How to use the toString method in Java?


Can anybody explain to me the concept of the toString() method, defined in the Object class? How is it used, and what is its purpose?

3/7/2015 11:31:44 PM

Accepted Answer

From the Object.toString docs:

Returns a string representation of the object. In general, the toString method returns a string that "textually represents" this object. The result should be a concise but informative representation that is easy for a person to read. It is recommended that all subclasses override this method.

The toString method for class Object returns a string consisting of the name of the class of which the object is an instance, the at-sign character `@', and the unsigned hexadecimal representation of the hash code of the object. In other words, this method returns a string equal to the value of:

getClass().getName() + '@' + Integer.toHexString(hashCode())


String[] mystr ={"a","b","c"};
System.out.println("mystr.toString: " + mystr.toString());

output:- mystr.toString: [Ljava.lang.String;@13aaa14a
12/16/2019 8:22:46 PM

Use of the String.toString:

Whenever you require to explore the constructor called value in the String form, you can simply use String.toString... for an example...

package pack1;

import java.util.*;

class Bank {

    String n;
    String add;
    int an;
    int bal;
    int dep;

    public Bank(String n, String add, int an, int bal) {

        this.add = add;
        this.bal = bal; = an;
        this.n = n;


    public String toString() {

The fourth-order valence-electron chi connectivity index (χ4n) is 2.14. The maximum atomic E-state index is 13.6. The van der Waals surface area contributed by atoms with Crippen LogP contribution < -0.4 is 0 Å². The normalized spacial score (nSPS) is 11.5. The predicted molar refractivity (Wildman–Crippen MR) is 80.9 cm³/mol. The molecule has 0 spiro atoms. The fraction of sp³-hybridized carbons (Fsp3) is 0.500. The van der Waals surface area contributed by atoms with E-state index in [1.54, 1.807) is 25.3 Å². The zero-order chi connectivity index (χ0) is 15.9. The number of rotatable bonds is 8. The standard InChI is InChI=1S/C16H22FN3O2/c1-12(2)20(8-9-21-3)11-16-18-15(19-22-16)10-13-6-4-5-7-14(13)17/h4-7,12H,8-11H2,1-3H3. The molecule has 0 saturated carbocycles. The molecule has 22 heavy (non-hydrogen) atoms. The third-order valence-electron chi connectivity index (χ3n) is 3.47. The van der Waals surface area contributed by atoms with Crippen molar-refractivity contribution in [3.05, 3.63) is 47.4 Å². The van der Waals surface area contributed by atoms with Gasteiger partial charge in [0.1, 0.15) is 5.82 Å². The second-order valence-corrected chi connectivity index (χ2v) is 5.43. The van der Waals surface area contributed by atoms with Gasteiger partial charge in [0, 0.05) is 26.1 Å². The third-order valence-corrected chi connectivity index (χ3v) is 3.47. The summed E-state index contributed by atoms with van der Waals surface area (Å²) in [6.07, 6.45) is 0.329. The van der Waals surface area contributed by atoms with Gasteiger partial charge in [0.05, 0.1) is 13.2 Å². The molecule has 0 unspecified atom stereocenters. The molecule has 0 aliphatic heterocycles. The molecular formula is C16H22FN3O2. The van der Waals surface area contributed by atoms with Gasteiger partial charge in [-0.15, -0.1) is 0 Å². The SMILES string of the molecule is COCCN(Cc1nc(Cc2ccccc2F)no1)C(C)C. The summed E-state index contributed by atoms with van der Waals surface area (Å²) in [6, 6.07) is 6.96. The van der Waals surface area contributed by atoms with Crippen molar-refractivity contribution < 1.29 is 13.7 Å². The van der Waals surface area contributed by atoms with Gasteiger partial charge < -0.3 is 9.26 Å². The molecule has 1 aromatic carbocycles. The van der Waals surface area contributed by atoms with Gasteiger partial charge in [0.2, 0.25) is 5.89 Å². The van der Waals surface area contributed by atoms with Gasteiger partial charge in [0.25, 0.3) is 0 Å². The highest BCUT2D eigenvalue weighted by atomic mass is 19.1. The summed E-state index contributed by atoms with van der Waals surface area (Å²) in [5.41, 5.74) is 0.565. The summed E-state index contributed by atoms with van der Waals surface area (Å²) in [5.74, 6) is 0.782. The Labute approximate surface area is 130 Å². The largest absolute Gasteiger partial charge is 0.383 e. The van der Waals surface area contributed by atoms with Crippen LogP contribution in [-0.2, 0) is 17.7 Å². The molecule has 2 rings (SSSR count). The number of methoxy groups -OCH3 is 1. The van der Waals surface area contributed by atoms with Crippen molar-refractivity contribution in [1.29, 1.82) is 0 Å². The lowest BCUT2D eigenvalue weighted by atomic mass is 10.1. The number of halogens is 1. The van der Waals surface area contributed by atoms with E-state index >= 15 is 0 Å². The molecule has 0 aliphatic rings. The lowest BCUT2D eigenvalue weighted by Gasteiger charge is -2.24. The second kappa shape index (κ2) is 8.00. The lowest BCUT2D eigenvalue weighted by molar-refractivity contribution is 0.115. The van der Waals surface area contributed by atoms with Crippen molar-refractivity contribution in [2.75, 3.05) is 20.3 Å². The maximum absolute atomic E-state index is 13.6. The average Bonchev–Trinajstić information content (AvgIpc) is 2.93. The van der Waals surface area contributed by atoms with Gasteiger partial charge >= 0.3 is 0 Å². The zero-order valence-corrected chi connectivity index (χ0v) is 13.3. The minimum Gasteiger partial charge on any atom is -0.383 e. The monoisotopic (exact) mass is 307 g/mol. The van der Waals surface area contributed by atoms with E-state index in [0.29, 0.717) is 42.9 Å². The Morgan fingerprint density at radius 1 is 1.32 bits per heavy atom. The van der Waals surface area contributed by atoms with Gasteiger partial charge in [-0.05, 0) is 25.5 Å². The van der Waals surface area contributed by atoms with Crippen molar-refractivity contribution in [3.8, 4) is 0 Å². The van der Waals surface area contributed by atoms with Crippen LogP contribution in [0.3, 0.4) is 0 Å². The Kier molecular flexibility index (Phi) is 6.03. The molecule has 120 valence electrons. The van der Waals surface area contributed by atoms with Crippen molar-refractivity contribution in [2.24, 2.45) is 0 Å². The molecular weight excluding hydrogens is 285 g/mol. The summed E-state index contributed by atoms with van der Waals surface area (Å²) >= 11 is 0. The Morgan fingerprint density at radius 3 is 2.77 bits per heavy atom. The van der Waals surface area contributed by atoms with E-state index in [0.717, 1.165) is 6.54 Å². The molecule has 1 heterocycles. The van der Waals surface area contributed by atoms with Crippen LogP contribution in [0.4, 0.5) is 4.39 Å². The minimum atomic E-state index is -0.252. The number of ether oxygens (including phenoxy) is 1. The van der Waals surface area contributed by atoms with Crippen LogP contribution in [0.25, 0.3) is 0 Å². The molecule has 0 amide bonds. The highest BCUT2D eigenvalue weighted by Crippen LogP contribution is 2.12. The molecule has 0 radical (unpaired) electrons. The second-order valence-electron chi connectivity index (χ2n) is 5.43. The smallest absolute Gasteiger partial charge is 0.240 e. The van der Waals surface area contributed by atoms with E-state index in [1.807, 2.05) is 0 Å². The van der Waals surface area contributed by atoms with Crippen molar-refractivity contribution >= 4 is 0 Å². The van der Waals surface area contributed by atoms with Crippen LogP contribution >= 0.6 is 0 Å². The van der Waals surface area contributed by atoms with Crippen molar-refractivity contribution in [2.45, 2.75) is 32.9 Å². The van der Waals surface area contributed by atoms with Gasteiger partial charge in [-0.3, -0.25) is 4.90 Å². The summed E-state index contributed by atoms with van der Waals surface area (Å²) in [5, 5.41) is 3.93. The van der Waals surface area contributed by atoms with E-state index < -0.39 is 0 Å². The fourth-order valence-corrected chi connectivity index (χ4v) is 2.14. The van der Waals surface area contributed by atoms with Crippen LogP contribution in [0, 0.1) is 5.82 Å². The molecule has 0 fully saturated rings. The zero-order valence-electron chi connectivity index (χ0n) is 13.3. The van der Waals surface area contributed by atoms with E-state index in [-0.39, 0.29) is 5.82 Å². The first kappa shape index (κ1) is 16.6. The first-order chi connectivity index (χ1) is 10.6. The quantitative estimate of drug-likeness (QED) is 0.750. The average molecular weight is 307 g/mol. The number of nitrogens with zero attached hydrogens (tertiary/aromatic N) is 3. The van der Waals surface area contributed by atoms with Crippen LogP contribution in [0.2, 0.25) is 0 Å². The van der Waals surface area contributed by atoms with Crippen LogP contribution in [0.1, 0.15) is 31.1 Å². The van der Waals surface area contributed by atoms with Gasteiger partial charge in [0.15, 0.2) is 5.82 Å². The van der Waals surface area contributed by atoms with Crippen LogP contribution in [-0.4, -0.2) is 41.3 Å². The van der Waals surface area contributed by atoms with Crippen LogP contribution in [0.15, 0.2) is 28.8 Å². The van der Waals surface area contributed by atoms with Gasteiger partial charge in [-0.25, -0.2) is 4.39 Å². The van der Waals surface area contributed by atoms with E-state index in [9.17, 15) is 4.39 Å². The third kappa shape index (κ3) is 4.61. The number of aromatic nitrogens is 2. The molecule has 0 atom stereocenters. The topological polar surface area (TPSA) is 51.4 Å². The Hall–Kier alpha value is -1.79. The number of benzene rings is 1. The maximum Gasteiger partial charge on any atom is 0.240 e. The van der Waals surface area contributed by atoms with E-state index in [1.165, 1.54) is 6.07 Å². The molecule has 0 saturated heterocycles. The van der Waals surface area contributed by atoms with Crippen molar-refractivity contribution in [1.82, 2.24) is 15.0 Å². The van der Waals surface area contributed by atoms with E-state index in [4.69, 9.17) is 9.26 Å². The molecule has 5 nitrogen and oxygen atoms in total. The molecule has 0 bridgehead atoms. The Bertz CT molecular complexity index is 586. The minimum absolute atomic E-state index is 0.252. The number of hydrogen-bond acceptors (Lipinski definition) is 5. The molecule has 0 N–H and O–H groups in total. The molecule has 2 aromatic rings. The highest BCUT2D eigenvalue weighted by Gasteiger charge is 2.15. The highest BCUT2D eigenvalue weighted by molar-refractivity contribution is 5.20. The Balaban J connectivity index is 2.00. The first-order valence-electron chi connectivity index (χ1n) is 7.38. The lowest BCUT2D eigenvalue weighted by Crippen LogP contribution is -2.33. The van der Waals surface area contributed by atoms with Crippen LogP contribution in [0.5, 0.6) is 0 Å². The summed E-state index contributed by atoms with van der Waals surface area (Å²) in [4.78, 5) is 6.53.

return "Name of the customer.:" + this.n + ",, "
                + "Address of the customer.:" + this.add + ",, " + "A/c no..:"
                + + ",, " + "Balance in A/c..:" + this.bal;

public class Demo2 {

    public static void main(String[] args) {

        List<Bank> l = new LinkedList<Bank>();

        Bank b1 = new Bank("naseem1", "Darbhanga,bihar", 123, 1000);
        Bank b2 = new Bank("naseem2", "patna,bihar", 124, 1500);
        Bank b3 = new Bank("naseem3", "madhubani,bihar", 125, 1600);
        Bank b4 = new Bank("naseem4", "samastipur,bihar", 126, 1700);
        Bank b5 = new Bank("naseem5", "muzafferpur,bihar", 127, 1800);
        Iterator<Bank> i = l.iterator();
        while (i.hasNext()) {


... copy this program into your Eclipse, and run it... you will get the ideas about String.toString...


The toString() method returns a textual representation of an object. A basic implementation is already included in java.lang.Object and so because all objects inherit from java.lang.Object it is guaranteed that every object in Java has this method.